Wheat flour is a powder made from the grinding of wheat used for human consumption. Wheat varieties are called "soft" or "weak" if gluten content is low, and are called "hard" or "strong" if they have high gluten content. Hard flour, or bread flour, is high in gluten, with 12% to 14% gluten content, and its dough has elastic toughness that holds its shape well once baked. Soft flour is comparatively low in gluten and thus results in a loaf with a finer, crumbly texture. Soft flour is usually divided into cake flour, which is the lowest in gluten, and pastry flour, which has slightly more gluten than cake flour.
In terms of the parts of the grain (the grass fruit) used in flour—the endosperm or protein/starchy part, the germ or protein/fat/vitamin-rich part, and the bran or fiber part—there are three general types of flour. White flour is made from the endosperm only. Brown flour includes some of the grain's germ and bran, while whole grain or wholemeal flour is made from the entire grain, including the bran, endosperm, and germ. Germ flour is made from the endosperm and germ, excluding the bran.
To produce refined (white) wheat flour, grain is usually tempered, i.e. moisture added to the grain, before milling, to optimize milling efficiency. This softens the starchy "endosperm" portion of the wheat kernel, which will be separated out in the milling process to produce what is known to consumers as white flour. The addition of moisture also stiffens the bran and ultimately reduces the energy input required to shatter the kernel, while at the same time avoiding the shattering of bran and germ particles to be separated out in this milling process by sieving or sifting.
The endosperm portion of the kernel makes up about 80% of the volume and is desirable because the products made from this white flour are often considered to have milder flavor, smoother texture, and, in the case of bread, greater volume. The balance of the kernel is composed of the bran and the germ which tend to be coarser. With the invention of the roller milling system in the late 19th century, the bran and the germ were able to be removed, dramatically improving the appeal of baked products to the public.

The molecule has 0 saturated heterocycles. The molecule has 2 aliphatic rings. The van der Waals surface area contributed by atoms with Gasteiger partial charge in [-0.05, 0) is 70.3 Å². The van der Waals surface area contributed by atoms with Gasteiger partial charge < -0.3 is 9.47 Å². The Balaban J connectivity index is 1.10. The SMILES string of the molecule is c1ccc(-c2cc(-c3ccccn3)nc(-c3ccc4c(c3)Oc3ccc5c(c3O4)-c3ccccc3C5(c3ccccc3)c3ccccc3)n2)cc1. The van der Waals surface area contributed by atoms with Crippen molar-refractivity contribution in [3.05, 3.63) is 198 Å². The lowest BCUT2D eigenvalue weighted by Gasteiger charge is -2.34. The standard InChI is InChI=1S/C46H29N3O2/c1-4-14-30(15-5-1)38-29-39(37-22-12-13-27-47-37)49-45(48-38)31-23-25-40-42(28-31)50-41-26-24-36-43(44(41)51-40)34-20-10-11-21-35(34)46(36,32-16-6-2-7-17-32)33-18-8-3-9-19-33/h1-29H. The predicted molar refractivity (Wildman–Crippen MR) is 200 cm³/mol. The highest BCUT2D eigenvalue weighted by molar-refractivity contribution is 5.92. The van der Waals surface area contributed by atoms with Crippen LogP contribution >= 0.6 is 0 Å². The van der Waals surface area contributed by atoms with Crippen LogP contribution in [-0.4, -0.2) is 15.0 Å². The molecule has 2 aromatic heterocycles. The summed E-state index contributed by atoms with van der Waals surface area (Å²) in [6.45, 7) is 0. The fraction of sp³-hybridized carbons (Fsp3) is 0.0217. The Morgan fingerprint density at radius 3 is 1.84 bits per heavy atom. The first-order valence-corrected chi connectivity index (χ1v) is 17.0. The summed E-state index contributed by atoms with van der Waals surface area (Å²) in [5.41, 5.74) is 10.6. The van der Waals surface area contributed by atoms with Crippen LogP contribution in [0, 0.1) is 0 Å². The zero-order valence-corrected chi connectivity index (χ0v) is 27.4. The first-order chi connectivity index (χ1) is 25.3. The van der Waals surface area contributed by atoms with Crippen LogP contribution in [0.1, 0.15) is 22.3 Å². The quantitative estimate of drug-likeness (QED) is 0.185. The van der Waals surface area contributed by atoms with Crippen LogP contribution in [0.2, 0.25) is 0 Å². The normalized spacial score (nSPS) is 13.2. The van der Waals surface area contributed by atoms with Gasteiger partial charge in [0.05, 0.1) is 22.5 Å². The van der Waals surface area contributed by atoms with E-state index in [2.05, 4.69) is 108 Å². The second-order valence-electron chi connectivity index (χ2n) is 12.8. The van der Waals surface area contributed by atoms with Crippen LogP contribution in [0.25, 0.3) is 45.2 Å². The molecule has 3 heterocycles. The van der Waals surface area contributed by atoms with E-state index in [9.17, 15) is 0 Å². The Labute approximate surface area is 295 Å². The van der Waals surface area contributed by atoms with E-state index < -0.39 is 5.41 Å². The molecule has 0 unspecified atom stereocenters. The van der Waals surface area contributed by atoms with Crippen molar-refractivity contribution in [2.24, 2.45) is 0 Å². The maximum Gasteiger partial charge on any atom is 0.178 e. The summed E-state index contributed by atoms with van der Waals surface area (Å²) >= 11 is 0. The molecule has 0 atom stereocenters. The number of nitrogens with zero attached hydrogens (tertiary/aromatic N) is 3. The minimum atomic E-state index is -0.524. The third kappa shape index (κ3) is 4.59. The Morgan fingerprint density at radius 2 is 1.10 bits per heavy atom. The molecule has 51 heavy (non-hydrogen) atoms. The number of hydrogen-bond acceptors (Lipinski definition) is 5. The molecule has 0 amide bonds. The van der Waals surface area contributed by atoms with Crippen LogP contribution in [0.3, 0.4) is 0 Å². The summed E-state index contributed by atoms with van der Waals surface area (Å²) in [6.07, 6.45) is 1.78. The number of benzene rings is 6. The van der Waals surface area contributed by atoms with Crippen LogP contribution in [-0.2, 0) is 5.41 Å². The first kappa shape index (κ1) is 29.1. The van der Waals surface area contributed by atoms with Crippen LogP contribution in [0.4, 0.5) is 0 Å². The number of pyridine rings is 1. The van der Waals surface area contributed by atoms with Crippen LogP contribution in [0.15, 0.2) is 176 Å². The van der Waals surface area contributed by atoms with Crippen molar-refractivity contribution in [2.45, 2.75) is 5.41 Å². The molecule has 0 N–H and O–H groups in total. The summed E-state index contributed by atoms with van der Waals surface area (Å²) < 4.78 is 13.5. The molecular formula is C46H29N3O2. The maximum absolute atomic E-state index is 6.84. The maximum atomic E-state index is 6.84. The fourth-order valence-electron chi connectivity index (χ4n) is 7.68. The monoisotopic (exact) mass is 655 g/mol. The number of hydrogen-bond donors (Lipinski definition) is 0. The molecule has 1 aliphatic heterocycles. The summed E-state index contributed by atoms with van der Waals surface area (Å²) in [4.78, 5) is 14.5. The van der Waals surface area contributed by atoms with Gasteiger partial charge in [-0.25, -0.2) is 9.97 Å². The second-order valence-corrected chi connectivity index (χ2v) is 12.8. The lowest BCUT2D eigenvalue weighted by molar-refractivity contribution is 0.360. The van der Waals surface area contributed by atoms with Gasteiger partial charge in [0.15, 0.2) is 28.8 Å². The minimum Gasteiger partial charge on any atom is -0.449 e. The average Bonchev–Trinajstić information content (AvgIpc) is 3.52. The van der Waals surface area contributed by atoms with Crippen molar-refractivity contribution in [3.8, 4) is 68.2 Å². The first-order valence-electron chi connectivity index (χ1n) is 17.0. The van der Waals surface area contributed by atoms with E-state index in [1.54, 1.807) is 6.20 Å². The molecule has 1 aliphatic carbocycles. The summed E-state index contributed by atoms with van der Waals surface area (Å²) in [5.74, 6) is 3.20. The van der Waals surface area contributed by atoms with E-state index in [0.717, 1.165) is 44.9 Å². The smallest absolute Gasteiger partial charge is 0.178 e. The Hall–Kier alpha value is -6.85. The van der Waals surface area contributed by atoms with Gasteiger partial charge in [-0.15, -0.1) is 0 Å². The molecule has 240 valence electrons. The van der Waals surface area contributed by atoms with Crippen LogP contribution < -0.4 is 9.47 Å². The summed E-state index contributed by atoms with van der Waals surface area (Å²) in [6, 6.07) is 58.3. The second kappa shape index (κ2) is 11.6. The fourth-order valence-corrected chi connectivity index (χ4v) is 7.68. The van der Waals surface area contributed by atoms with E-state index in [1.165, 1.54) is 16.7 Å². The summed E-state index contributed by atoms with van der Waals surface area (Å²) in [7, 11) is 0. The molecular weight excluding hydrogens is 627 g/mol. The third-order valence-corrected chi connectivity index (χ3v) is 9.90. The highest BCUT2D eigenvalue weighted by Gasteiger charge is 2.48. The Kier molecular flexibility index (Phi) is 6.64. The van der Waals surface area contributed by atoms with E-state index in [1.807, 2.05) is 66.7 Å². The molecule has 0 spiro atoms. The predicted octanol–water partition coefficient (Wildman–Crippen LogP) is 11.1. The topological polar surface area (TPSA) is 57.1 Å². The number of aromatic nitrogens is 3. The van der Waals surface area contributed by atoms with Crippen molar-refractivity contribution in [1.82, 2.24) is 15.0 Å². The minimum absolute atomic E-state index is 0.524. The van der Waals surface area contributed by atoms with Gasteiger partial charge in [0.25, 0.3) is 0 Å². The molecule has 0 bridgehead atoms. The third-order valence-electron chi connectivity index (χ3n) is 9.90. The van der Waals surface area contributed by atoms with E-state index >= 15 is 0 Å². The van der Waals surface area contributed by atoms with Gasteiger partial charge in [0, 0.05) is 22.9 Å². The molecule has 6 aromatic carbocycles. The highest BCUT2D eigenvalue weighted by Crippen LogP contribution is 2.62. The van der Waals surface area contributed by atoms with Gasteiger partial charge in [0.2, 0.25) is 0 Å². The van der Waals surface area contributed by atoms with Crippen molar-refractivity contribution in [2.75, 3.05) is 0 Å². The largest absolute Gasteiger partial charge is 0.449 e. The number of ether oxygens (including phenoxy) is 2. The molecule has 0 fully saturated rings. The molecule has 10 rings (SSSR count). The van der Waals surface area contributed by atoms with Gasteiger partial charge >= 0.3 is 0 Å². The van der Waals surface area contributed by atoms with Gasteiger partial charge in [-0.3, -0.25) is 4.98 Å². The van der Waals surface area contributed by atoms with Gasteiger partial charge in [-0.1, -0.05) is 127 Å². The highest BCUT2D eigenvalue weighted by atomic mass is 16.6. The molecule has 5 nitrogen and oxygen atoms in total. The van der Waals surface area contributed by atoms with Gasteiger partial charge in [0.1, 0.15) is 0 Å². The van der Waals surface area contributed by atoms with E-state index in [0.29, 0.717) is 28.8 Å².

The moistened grain is first passed through the series of break rollers, then sieved to separate out the fine particles that make up white flour. The balance are intermediate particles of endosperm (otherwise known as product middling or farina) and coarse particles of bran and germ. The middling then makes multiple passes through the reduction rolls, and is again sieved after each pass to maximize extraction of white flour from the endosperm, while removing coarser bran and germ particles.
To produce whole wheat flour, 100% of the bran and germ must be reintroduced to the white flour that the roller milling system was originally designed to separate it from. Therefore, these elements are first ground on another mill (usually a pin mill). These finer bran and germ fractions are then reintroduced to the endosperm (white flour) to produce whole wheat flour made of 100% of the kernel of wheat.
All-purpose or plain flour is a blended wheat with a protein content lower than bread flour, ranging between 9% and 12%. Depending on brand or the region where it is purchased, it may be composed of all hard or soft wheats, but is usually a blend of the two, and can range from low protein content to moderately high. It is marketed as an inexpensive alternative to bakers' flour which is acceptable for most household baking needs.
Bread flour or strong flour is always made from hard wheat, usually hard spring wheat. It has a very high protein content, between 10% and 13%, making it excellent for yeast bread baking. It can be white or whole wheat or in between.
Cake flour is a finely milled white flour made from soft wheat. It has very low protein content, between 8% and 10%, making it suitable for soft-textured cakes and cookies. The higher protein content of other flours would make the cakes tough. American cake flour is bleached; in countries where bleached flour is prohibited, plain flour can be treated in a domestic microwave to improve the texture of the end product.